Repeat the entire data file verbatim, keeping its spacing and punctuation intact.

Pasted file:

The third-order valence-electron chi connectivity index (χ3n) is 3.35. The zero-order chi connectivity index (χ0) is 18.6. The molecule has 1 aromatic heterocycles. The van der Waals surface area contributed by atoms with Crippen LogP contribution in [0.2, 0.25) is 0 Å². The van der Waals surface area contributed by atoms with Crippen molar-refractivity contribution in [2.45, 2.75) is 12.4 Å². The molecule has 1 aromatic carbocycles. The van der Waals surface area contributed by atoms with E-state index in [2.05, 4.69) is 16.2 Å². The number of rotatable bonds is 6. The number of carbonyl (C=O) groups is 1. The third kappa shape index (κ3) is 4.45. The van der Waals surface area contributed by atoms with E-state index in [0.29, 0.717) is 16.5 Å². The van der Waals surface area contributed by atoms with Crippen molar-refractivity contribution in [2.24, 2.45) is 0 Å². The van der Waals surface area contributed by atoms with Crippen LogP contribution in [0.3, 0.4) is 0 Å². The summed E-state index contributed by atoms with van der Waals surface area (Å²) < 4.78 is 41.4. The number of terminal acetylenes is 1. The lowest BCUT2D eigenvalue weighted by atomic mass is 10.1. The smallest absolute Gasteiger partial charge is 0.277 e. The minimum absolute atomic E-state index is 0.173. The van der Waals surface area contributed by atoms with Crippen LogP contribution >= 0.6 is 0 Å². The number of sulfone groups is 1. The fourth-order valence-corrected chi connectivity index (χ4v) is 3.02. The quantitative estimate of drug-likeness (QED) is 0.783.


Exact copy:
The third-order valence-electron chi connectivity index (χ3n) is 3.35. The zero-order chi connectivity index (χ0) is 18.6. The molecule has 1 aromatic heterocycles. The van der Waals surface area contributed by atoms with Crippen LogP contribution in [0.2, 0.25) is 0 Å². The van der Waals surface area contributed by atoms with Crippen molar-refractivity contribution in [2.45, 2.75) is 12.4 Å². The molecule has 1 aromatic carbocycles. The van der Waals surface area contributed by atoms with E-state index in [2.05, 4.69) is 16.2 Å². The number of rotatable bonds is 6. The number of carbonyl (C=O) groups is 1. The third kappa shape index (κ3) is 4.45. The van der Waals surface area contributed by atoms with E-state index in [0.29, 0.717) is 16.5 Å². The van der Waals surface area contributed by atoms with Crippen molar-refractivity contribution in [2.24, 2.45) is 0 Å². The van der Waals surface area contributed by atoms with Crippen LogP contribution in [0.3, 0.4) is 0 Å². The summed E-state index contributed by atoms with van der Waals surface area (Å²) < 4.78 is 41.4. The number of terminal acetylenes is 1. The lowest BCUT2D eigenvalue weighted by atomic mass is 10.1. The smallest absolute Gasteiger partial charge is 0.277 e. The minimum absolute atomic E-state index is 0.173. The van der Waals surface area contributed by atoms with Crippen LogP contribution >= 0.6 is 0 Å². The number of sulfone groups is 1. The fourth-order valence-corrected chi connectivity index (χ4v) is 3.02. The quantitative estimate of drug-likeness (QED) is 0.783.